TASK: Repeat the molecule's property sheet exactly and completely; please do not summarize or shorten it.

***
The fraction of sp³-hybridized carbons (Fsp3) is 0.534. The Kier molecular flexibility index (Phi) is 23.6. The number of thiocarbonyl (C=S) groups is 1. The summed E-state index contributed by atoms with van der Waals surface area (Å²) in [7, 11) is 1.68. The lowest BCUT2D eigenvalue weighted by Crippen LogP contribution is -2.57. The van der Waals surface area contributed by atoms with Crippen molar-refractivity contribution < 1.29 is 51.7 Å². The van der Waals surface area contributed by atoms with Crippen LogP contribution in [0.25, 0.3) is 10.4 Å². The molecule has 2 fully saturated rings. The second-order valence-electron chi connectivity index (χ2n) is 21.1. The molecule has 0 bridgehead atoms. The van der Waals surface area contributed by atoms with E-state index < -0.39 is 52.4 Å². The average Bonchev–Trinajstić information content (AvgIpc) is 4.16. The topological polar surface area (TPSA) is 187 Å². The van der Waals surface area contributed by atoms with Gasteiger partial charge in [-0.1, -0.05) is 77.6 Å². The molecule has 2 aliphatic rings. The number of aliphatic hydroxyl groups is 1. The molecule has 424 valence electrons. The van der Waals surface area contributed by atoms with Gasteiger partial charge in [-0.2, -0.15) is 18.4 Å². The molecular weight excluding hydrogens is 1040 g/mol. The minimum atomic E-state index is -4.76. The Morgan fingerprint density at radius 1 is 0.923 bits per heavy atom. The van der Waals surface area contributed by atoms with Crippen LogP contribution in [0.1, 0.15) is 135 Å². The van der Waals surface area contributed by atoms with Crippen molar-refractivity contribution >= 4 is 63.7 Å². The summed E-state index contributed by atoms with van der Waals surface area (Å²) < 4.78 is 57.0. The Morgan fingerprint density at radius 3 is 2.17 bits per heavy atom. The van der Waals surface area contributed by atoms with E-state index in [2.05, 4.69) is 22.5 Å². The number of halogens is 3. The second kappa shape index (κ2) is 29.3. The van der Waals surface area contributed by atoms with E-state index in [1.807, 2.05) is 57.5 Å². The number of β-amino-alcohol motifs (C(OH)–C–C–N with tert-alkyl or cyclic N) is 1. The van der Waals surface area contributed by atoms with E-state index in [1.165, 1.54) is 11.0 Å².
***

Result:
The fraction of sp³-hybridized carbons (Fsp3) is 0.534. The Kier molecular flexibility index (Phi) is 23.6. The number of thiocarbonyl (C=S) groups is 1. The summed E-state index contributed by atoms with van der Waals surface area (Å²) in [7, 11) is 1.68. The lowest BCUT2D eigenvalue weighted by Crippen LogP contribution is -2.57. The van der Waals surface area contributed by atoms with Crippen molar-refractivity contribution < 1.29 is 51.7 Å². The van der Waals surface area contributed by atoms with Crippen LogP contribution in [0.25, 0.3) is 10.4 Å². The molecule has 2 fully saturated rings. The second-order valence-electron chi connectivity index (χ2n) is 21.1. The molecule has 0 bridgehead atoms. The van der Waals surface area contributed by atoms with E-state index < -0.39 is 52.4 Å². The average Bonchev–Trinajstić information content (AvgIpc) is 4.16. The topological polar surface area (TPSA) is 187 Å². The van der Waals surface area contributed by atoms with Gasteiger partial charge in [-0.1, -0.05) is 77.6 Å². The molecule has 2 aliphatic rings. The number of aliphatic hydroxyl groups is 1. The molecule has 424 valence electrons. The van der Waals surface area contributed by atoms with Gasteiger partial charge in [-0.2, -0.15) is 18.4 Å². The molecular weight excluding hydrogens is 1040 g/mol. The minimum atomic E-state index is -4.76. The Morgan fingerprint density at radius 1 is 0.923 bits per heavy atom. The van der Waals surface area contributed by atoms with Crippen LogP contribution in [0.1, 0.15) is 135 Å². The van der Waals surface area contributed by atoms with Crippen molar-refractivity contribution >= 4 is 63.7 Å². The summed E-state index contributed by atoms with van der Waals surface area (Å²) < 4.78 is 57.0. The Morgan fingerprint density at radius 3 is 2.17 bits per heavy atom. The van der Waals surface area contributed by atoms with E-state index in [2.05, 4.69) is 22.5 Å². The number of halogens is 3. The second kappa shape index (κ2) is 29.3. The van der Waals surface area contributed by atoms with E-state index in [1.807, 2.05) is 57.5 Å². The number of β-amino-alcohol motifs (C(OH)–C–C–N with tert-alkyl or cyclic N) is 1. The van der Waals surface area contributed by atoms with E-state index in [1.165, 1.54) is 11.0 Å².